New Rules Look to Raise Fiduciary Standards. We’ve Been There for Years.
A devotion to transparency ensures that our retirement plan clients get service free of hidden agendas.
UPDATE (July 9, 2020): The SEC’s Regulation Best Interest (Reg BI) standard took effect on June 30, 2020. In addition to Reg BI, the Department of Labor (DOL) has issued a proposal for a new fiduciary rule that would effectively mirror the requirements set forth in Reg BI.
Although the proposed DOL rule would represent a watered-down version of the previous fiduciary rule, we believe it moves the industry in the right direction by increasing the standards to which brokers and broker-dealers must maintain. However, if implemented, the rule would fall short of creating a standard equal to that of the regulation detailed in the Investment Advisers Act of 1940, the same standard to which Brighton Jones, a fee-only Registered Investment Adviser, has been held since our founding two decades ago.
Moreover, Reg BI and the DOL’s new fiduciary rule proposal only apply to “retail investors,” which can only be defined as individuals, not retirement plans. We serve as an ERISA 3(38) fiduciary for retirement plans. This is a standard and level of scrutiny that most brokers and broker-dealers cannot or will not take on.
Now is the best time to review your retirement plan to be sure that it has low costs, strong investments, an efficient design, and is ultimately helping employees achieve their goals.
Last year, the Securities and Exchange Commission (SEC) proposed an investment-advice rule that—if implemented—would alter the standard of conduct of broker-dealers and provide more clarity around the relationship between individual investors and their investment professionals. The SEC effort was prompted in part by the regulatory uncertainty generated by the Department of Labor’s 2016 “fiduciary rule,” one that was recently vacated by the Fifth Circuit Court of Appeals. In short, the SEC rule aims to hold financial advisors to a higher standard. At Brighton Jones, we’re already there.
The Highest Level of Fiduciary Responsibility
The Retirement Plan Advisory Group at Brighton Jones maintains an ERISA 3(38) position across our entire investment lineup. Most retirement plan advisors won’t take that level of fiduciary responsibility because they are afraid to take on the liability that comes with it. At Brighton Jones, adopting a complete investment fiduciary stance aligns with the original principles on which we were founded.
Our founders, Charles Brighton and Jon Jones, saw an opportunity to offer comprehensive advice across a client’s entire balance sheet and only receive compensation from our client. At the time, the financial advisory model was utterly broken—sales were paramount, not service. Far too many advisors pushed esoteric financial arrangements and limited investment options that would net them the highest commission.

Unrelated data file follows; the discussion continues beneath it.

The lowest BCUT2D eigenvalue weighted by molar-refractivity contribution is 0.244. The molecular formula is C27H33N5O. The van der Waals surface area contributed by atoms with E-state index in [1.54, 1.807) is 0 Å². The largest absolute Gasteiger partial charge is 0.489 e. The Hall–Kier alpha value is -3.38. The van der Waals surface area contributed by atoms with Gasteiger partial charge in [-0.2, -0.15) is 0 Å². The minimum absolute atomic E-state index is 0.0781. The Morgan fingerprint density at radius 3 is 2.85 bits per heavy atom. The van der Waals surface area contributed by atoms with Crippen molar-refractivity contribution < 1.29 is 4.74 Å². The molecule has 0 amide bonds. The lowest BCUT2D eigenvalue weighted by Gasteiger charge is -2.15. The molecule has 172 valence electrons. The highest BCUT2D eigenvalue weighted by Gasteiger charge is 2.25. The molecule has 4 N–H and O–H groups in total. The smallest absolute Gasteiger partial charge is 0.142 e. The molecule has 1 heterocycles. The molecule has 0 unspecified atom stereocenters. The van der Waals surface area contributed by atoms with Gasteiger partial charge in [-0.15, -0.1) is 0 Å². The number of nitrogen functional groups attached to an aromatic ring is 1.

From day one, Brighton Jones has delivered objective, fee-only advice our clients deserve. While transparency in the financial industry has improved in the two decades since our founding, we’re still ahead of the curve with our relentless focus on the most underrated business model in the world: do the right thing for your client and they will appreciate it.
How does this relate to investments? We practice what we preach: our clients receive the same services, solutions, and investment options as those we offer within our own company retirement plan. What we’ve come to expect in our plan is what we deliver to our clients—it’s as simple as that.
This approach offers an added benefit: our own employees act as a feedback loop. If any of them spotted a feature that was not in their best interests, they would alert us to the problem! A devotion to transparency and getting it right ensures that both our employees and our retirement plan clients get service free of hidden agendas.
Nothing to Hide
Although fee disclosure became required by law in 2012, many service providers in the retirement plan industry publish multi-page documents with countless fee contingencies due to their murky revenue and fee-sharing arrangements. We have one number: the fee our clients pay us. We don’t have kickback clauses with other vendors and we don’t sell products.
For us, fiduciary responsibility is not defined by law—it’s the only way we have ever operated.
Reach out to our team of retirement plan advisors for a complimentary and independent fiduciary fee analysis of your current providers.
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